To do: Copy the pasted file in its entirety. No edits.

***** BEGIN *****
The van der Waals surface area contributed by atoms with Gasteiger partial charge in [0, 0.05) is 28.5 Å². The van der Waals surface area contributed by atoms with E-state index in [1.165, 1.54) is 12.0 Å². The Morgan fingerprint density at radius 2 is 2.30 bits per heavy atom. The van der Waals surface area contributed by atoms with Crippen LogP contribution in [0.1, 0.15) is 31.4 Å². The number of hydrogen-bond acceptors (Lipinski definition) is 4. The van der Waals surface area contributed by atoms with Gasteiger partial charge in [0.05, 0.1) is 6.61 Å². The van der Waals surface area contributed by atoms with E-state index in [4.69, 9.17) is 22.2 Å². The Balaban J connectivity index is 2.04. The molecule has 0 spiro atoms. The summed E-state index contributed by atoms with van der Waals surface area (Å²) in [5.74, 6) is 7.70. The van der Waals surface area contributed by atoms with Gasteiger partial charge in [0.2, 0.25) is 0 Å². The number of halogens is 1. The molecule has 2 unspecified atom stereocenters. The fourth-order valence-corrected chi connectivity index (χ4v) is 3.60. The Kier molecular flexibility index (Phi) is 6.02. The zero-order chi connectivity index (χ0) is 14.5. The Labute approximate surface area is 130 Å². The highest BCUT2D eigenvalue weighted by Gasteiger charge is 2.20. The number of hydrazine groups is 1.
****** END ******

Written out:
The van der Waals surface area contributed by atoms with Gasteiger partial charge in [0, 0.05) is 28.5 Å². The van der Waals surface area contributed by atoms with E-state index in [1.165, 1.54) is 12.0 Å². The Morgan fingerprint density at radius 2 is 2.30 bits per heavy atom. The van der Waals surface area contributed by atoms with Crippen LogP contribution in [0.1, 0.15) is 31.4 Å². The number of hydrogen-bond acceptors (Lipinski definition) is 4. The van der Waals surface area contributed by atoms with Gasteiger partial charge in [0.05, 0.1) is 6.61 Å². The van der Waals surface area contributed by atoms with E-state index in [4.69, 9.17) is 22.2 Å². The Balaban J connectivity index is 2.04. The molecule has 0 spiro atoms. The summed E-state index contributed by atoms with van der Waals surface area (Å²) in [5.74, 6) is 7.70. The van der Waals surface area contributed by atoms with Gasteiger partial charge in [0.2, 0.25) is 0 Å². The number of halogens is 1. The molecule has 2 unspecified atom stereocenters. The fourth-order valence-corrected chi connectivity index (χ4v) is 3.60. The Kier molecular flexibility index (Phi) is 6.02. The zero-order chi connectivity index (χ0) is 14.5. The Labute approximate surface area is 130 Å². The highest BCUT2D eigenvalue weighted by Gasteiger charge is 2.20. The number of hydrazine groups is 1.